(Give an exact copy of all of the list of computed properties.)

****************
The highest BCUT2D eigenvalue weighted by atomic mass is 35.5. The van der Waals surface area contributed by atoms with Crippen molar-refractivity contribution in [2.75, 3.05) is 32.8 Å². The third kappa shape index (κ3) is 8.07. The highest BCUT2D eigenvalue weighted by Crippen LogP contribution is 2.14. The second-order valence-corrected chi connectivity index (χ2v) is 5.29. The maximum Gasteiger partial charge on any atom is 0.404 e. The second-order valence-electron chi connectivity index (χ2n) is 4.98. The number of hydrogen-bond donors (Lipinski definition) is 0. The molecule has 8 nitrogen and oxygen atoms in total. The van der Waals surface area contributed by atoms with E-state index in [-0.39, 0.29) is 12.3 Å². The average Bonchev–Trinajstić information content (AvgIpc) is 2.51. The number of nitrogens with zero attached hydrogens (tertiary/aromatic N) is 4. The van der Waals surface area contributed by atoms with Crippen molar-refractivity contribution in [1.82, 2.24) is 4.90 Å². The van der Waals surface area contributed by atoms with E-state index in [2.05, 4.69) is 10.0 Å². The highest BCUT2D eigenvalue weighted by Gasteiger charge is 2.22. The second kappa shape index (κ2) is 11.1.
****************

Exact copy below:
The highest BCUT2D eigenvalue weighted by atomic mass is 35.5. The van der Waals surface area contributed by atoms with Crippen molar-refractivity contribution in [2.75, 3.05) is 32.8 Å². The third kappa shape index (κ3) is 8.07. The highest BCUT2D eigenvalue weighted by Crippen LogP contribution is 2.14. The second-order valence-corrected chi connectivity index (χ2v) is 5.29. The maximum Gasteiger partial charge on any atom is 0.404 e. The second-order valence-electron chi connectivity index (χ2n) is 4.98. The number of hydrogen-bond donors (Lipinski definition) is 0. The molecule has 8 nitrogen and oxygen atoms in total. The van der Waals surface area contributed by atoms with E-state index in [-0.39, 0.29) is 12.3 Å². The average Bonchev–Trinajstić information content (AvgIpc) is 2.51. The number of nitrogens with zero attached hydrogens (tertiary/aromatic N) is 4. The van der Waals surface area contributed by atoms with Crippen molar-refractivity contribution in [1.82, 2.24) is 4.90 Å². The van der Waals surface area contributed by atoms with E-state index in [2.05, 4.69) is 10.0 Å². The highest BCUT2D eigenvalue weighted by Gasteiger charge is 2.22. The second kappa shape index (κ2) is 11.1.